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After Memories Pizza, What’s Next? Pornographic Photo Shoots?

Cake for a lesbian couple.


Cake for a lesbian couple.

Dale O’Leary - published on 04/03/15

Wedding artists have the right to say no
Can a for-profit business or an individual employed by a for-profit business make moral judgements? Yes, if they are judging their own actions. They have a right not to be forced to use their talents and skills to create something that they believe violates their sincerely held beliefs.

Suppose a customer comes into a bakery and asks for a cake in the shape of male private parts (I actually heard about such a thing), a baker would have every right to say, “I won’t do that,” and it wouldn’t matter if the client were gay or straight. Suppose a client were to come to a photographer and ask to pose naked or in pornographic positions. The photographer would have a right to say “I won’t do that,” and it wouldn’t matter if the client were gay or straight.

Suppose a group were to come an event planner, and ask them to organize a Circuit party where people engaged in sex with strangers and abused drugs, the planner would have every right to say “I can’t do that.” It wouldn’t matter if the participants were gay or straight.

In each case, the person requesting the service is not being discriminated against. Rather the provider would be discriminated against if he were forced to create something that offends his moral or religious values, or for that matter his aesthetic sensitivity.

The difference is clear if a client comes in and asks for what is already available, the merchant would have no cause not to sell it, but if a couple were to ask for something designed especially for them, the provider would be perfectly within his rights to say that he doesn’t create that type of product or service.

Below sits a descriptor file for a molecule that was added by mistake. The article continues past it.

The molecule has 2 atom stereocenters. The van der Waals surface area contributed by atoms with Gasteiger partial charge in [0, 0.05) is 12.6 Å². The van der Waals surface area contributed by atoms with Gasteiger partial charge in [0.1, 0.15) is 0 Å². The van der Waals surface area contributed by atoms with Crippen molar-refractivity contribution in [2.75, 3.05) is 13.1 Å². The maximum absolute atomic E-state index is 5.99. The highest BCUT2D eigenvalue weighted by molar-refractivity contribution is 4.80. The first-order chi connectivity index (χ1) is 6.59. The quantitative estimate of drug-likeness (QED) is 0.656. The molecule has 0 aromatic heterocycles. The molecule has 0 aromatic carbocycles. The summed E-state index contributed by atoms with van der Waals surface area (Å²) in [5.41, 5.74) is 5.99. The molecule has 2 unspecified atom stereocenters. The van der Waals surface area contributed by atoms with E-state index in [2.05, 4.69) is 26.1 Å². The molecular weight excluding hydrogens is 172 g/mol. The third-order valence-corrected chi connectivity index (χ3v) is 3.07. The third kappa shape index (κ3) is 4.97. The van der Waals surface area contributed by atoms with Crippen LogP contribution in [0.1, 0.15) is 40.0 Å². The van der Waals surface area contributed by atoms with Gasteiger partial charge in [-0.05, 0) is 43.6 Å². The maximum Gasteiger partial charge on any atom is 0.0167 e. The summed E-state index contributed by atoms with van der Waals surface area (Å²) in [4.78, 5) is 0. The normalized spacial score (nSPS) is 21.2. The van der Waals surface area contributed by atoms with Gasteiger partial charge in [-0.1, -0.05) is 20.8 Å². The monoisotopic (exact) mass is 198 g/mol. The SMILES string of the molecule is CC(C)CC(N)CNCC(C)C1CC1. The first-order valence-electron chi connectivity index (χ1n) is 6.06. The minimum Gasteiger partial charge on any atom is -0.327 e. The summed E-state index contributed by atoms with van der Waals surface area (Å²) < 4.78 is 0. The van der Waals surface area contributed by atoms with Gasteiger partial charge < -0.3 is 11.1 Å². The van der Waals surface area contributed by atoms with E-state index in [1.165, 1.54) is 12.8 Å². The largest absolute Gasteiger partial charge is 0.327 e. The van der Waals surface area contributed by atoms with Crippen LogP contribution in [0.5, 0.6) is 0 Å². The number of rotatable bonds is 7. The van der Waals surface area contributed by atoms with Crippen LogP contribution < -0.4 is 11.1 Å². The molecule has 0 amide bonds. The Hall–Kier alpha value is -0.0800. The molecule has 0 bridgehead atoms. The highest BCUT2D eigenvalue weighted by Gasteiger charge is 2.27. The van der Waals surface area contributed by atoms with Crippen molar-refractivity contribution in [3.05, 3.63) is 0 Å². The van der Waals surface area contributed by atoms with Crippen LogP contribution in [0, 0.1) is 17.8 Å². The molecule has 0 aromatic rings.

When a baker, photographer, florist or event planner is hired to do a wedding, they are intimately involved in the planning and have substantial contact with the couple. If they could not in good conscious congratulate a same-sex couple, they should have the right to tell such a couple that they could not put their heart into the project.

The bakers accused of discrimination were happy to make birthday cakes for all customers. The photographers were willing to take portraits and the florists to provide bouquets and arrangements whether those requesting them were gay or straight. They just didn’t want to use their artist skill to create a unique item that would celebrate something they didn’t believe in. Perhaps if, rather that guaranteeing religious freedom, the law had been written to guarantee freedom of artistic expression, there might have been less controversy.

Put the shoe on the other foot, should a Jewish bakery be forced to make a wedding cake for a Neo-Nazi couple who wanted it decorated with swastikas? Should a black florist be forced to decorate a wedding where the participants came in KKK robes?

Those, who throw accusations of bigotry and hate at anyone who refuses to accept the full gay agenda, argue that a refusal to provide the desired service hurts the couple’s feelings. This is true, but there is no constitutional right not to have your feelings hurt. Yet, this is precisely what the gay activists are demanding. They want to create a legal climate where everyone who disagrees with them is driven from the public square. Those who will not surrender will be fined, sent to re-education sessions, or even jailed.

This is not the first time people of faith have been persecuted, we just never thought it would happen here.

Dale O’Leary 
is a freelance writer, author of The Gender Agenda: Redefining Equality 
(which is available in Spanish and Italian) and One Man, One Woman. 
She writes for numerous publications and has spoken around the world.

HomosexualityReligious Freedom
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